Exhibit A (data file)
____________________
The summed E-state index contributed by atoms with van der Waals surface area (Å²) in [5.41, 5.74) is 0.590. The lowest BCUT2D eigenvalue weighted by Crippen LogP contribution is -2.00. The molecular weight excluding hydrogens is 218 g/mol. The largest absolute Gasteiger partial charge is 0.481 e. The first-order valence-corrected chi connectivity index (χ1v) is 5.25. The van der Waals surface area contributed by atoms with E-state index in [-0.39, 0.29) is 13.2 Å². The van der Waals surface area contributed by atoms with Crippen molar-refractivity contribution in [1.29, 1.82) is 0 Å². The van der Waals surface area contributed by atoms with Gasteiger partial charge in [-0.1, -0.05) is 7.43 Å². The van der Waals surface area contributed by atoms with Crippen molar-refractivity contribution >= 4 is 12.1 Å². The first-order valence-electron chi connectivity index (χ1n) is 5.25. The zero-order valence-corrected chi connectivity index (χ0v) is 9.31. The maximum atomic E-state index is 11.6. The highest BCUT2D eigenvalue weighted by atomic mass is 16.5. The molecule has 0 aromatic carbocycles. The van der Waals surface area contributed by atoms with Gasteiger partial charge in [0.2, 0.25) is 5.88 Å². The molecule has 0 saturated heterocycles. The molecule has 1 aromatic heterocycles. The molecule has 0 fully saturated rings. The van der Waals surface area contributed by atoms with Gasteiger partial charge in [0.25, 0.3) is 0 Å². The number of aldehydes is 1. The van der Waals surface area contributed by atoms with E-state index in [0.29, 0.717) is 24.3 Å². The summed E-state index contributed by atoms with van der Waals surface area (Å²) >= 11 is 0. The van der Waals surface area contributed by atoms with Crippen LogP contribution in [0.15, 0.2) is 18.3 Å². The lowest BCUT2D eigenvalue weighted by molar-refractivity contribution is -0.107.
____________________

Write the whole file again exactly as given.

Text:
The summed E-state index contributed by atoms with van der Waals surface area (Å²) in [5.41, 5.74) is 0.590. The lowest BCUT2D eigenvalue weighted by Crippen LogP contribution is -2.00. The molecular weight excluding hydrogens is 218 g/mol. The largest absolute Gasteiger partial charge is 0.481 e. The first-order valence-corrected chi connectivity index (χ1v) is 5.25. The van der Waals surface area contributed by atoms with E-state index in [-0.39, 0.29) is 13.2 Å². The van der Waals surface area contributed by atoms with Crippen molar-refractivity contribution in [1.29, 1.82) is 0 Å². The van der Waals surface area contributed by atoms with Gasteiger partial charge in [-0.1, -0.05) is 7.43 Å². The van der Waals surface area contributed by atoms with Crippen molar-refractivity contribution >= 4 is 12.1 Å². The first-order valence-electron chi connectivity index (χ1n) is 5.25. The zero-order valence-corrected chi connectivity index (χ0v) is 9.31. The maximum atomic E-state index is 11.6. The highest BCUT2D eigenvalue weighted by atomic mass is 16.5. The molecule has 0 aromatic carbocycles. The van der Waals surface area contributed by atoms with Gasteiger partial charge in [0.2, 0.25) is 5.88 Å². The molecule has 0 saturated heterocycles. The molecule has 1 aromatic heterocycles. The molecule has 0 fully saturated rings. The van der Waals surface area contributed by atoms with Gasteiger partial charge in [0.25, 0.3) is 0 Å². The number of aldehydes is 1. The van der Waals surface area contributed by atoms with E-state index in [0.29, 0.717) is 24.3 Å². The summed E-state index contributed by atoms with van der Waals surface area (Å²) >= 11 is 0. The van der Waals surface area contributed by atoms with Crippen LogP contribution in [0.15, 0.2) is 18.3 Å². The lowest BCUT2D eigenvalue weighted by molar-refractivity contribution is -0.107.